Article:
..I devoured the old Dutch couples sandwiches and was even offered hot tea (at a picnic?!) after which we were on our way again. We had exited the foothills of the Northern Pyrenees and were now in a more arid, hilly climate, where I spotted a multitude of vultures drifting upwards on the warm air upsurge caused by a small cluster of hills.
Hermoet and Ria weren't quite as glad as I was to see these magnificent birds but exclaimed none the less. After a relatively peaceful and uneventful drive, we reached the last services before Burgos, where our paths parted ways.
It was a warm, humid afternoon, and I quickly gathered my belongings and sought the exit, where I was in clear view of any cars approaching, with a completely empty car park at my thumbing disposal. Only 3 cars had passed before a white BMW sports car wound down its window, revealing Ysia, a sunglass wearing, short business man, returning to Madrid after doing some form of audio translating work near Burgos.
I clambered into the low car and off we sped, with air con blasting and Homer Simpson directing us from Ysia's iPhone. It was my first lift in Spain and it couldn't have gone any better, we talked at length about many subjects, mainly in Spanish, with my confidence building as the car surged on towards the capital.
Luckily he also spoke English quite well, so if I was lost for words, he would help me out and vice versa. We drove through desert-like terrain, until the road squeezed between two mountains, where snow still lay, and there was Madrid, its few skyscrapers pointing the way to the centre with many kilometres of suburbs sprawled out below them.
Even though Ysia was a Madrileno, he confessed to not even barely knowing the city, such was its vastness. Consequently we drove around the ring road fruitlessly looking for a service station. He had already taken me all this way and was now headed in the opposite direction to his house, so I jumped out at the next petrol station I saw, without a clue where I was in relation to Madrid or to where I wanted to be.
I flew my sign for Andalucia half heartedly, knowing it was more than a long shot. This is where I met the kind young man who gave me the money for the metro...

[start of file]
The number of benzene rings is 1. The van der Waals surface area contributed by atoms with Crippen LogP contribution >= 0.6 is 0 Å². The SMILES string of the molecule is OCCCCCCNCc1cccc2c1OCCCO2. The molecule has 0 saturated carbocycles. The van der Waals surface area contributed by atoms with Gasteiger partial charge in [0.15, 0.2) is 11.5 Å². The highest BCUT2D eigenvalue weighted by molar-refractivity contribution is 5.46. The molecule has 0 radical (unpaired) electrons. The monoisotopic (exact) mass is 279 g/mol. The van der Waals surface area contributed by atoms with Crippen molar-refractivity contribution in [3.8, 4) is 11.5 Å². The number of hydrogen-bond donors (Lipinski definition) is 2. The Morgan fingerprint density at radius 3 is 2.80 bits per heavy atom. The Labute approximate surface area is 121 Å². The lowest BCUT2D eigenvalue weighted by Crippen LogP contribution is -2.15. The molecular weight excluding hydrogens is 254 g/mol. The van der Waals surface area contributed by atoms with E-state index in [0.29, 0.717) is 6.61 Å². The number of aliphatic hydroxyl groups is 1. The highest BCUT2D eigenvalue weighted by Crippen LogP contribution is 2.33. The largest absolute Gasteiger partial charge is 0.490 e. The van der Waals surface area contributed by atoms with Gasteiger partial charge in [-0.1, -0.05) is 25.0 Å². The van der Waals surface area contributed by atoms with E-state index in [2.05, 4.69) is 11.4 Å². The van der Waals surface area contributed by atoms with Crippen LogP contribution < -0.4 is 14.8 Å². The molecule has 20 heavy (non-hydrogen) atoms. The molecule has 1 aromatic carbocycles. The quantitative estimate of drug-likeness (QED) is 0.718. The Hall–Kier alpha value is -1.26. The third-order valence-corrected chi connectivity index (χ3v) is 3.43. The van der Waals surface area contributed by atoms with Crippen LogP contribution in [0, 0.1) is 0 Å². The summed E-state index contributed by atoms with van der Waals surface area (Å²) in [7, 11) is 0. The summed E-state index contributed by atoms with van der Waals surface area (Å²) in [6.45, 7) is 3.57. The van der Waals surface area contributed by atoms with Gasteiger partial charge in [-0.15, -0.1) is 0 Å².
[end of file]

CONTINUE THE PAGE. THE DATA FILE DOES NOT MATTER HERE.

So the gig with Erick was interesting to put it one way, it turned out to be some slightly overly happy Christian R&B soul cover gig, which would explain Ericks kindness earlier in the day. But I had a place to be, with some new people and some overpriced drinks, while they played covers of Wonderwall with a Christian twist.
All the religiousness was admittedly a bit much for me, with every other lyric being 'Believe', so I believed I would leave after the gig and turn down an offer to sleep on a band-members couch. And out into the busy night I burst, the streets being even more crowded than in the daylight. I walked past the plethora of prostitutes and the hoards of homeless, toward the train station, Atocha, where I thought I might be able to get a few hours sleep before getting the train as early as possible.
Atocha was shut though, Madrid's homeless problem means that it would become their hotel had it have been open through the night. And it was indeed a homeless person who came over and started talking to me, some fellow from Portugal, who was drunk. I was in a strange mood, so I went along with it, he said he'd take me to the bus station, but it was he wanted a ticket, which I wasn't prepared to do. I told my name was Raul for no reason, then left him and got directions to the bus station, a good 25 minutes walk from the train station.
I was hoping it might be open so I could sleep a bit, but most of the homeless people had the same idea, however it didn't open til 5. I found this out from David, a long haired chef from Granada, who was waiting to get the metro to the airport and fly to Seoul, where was going to be living for a year.
As we had 3 hours to pass, me and David had a great conversation, delving into everything, including travel (he had lived all over the world, including various places in London), drugs and how strange a place Madrid is. He shared his hashish and we had a very pleasant if not slightly chilly time.
Come 5 o clock, we exchanged emails and entered the bus station along with the majority of Madrids unemployed and homeless. I gave in to the beggars again and gave some guys nearly 4 Euros, most of which he plunged immediately into a Bandit. I ate churros, avoided a horrible little pervert in the toilets and got the hell out of Madrid for only 16 Euros...